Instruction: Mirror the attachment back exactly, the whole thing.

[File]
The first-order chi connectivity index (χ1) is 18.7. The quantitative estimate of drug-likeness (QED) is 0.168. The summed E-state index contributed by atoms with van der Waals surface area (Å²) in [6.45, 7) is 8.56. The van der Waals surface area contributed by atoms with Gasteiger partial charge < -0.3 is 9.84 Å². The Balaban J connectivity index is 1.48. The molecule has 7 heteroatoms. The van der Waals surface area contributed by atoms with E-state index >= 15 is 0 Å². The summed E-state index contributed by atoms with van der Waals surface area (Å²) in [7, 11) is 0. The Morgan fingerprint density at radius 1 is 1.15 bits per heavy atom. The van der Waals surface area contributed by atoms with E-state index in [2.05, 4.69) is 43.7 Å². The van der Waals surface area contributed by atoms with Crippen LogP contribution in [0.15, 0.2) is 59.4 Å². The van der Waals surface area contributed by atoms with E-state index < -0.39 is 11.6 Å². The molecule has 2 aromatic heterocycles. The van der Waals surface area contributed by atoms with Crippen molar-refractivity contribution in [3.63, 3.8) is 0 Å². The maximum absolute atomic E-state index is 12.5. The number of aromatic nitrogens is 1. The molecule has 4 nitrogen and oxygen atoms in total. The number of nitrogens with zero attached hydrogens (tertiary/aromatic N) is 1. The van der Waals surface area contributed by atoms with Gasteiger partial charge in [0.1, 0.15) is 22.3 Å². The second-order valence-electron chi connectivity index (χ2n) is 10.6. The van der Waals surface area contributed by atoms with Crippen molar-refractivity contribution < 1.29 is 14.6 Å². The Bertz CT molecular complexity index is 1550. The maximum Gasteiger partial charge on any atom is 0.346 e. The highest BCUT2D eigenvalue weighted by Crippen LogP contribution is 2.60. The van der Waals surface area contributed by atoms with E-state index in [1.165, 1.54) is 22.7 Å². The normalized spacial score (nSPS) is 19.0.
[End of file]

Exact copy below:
The first-order chi connectivity index (χ1) is 18.7. The quantitative estimate of drug-likeness (QED) is 0.168. The summed E-state index contributed by atoms with van der Waals surface area (Å²) in [6.45, 7) is 8.56. The van der Waals surface area contributed by atoms with Gasteiger partial charge < -0.3 is 9.84 Å². The Balaban J connectivity index is 1.48. The molecule has 7 heteroatoms. The van der Waals surface area contributed by atoms with E-state index >= 15 is 0 Å². The summed E-state index contributed by atoms with van der Waals surface area (Å²) in [7, 11) is 0. The Morgan fingerprint density at radius 1 is 1.15 bits per heavy atom. The van der Waals surface area contributed by atoms with E-state index in [2.05, 4.69) is 43.7 Å². The van der Waals surface area contributed by atoms with Crippen LogP contribution in [0.15, 0.2) is 59.4 Å². The van der Waals surface area contributed by atoms with E-state index < -0.39 is 11.6 Å². The molecule has 2 aromatic heterocycles. The van der Waals surface area contributed by atoms with Crippen molar-refractivity contribution in [3.63, 3.8) is 0 Å². The maximum absolute atomic E-state index is 12.5. The number of aromatic nitrogens is 1. The molecule has 4 nitrogen and oxygen atoms in total. The number of nitrogens with zero attached hydrogens (tertiary/aromatic N) is 1. The van der Waals surface area contributed by atoms with Gasteiger partial charge in [0.1, 0.15) is 22.3 Å². The second-order valence-electron chi connectivity index (χ2n) is 10.6. The van der Waals surface area contributed by atoms with Crippen molar-refractivity contribution < 1.29 is 14.6 Å². The Bertz CT molecular complexity index is 1550. The maximum Gasteiger partial charge on any atom is 0.346 e. The highest BCUT2D eigenvalue weighted by Crippen LogP contribution is 2.60. The van der Waals surface area contributed by atoms with E-state index in [1.165, 1.54) is 22.7 Å². The normalized spacial score (nSPS) is 19.0.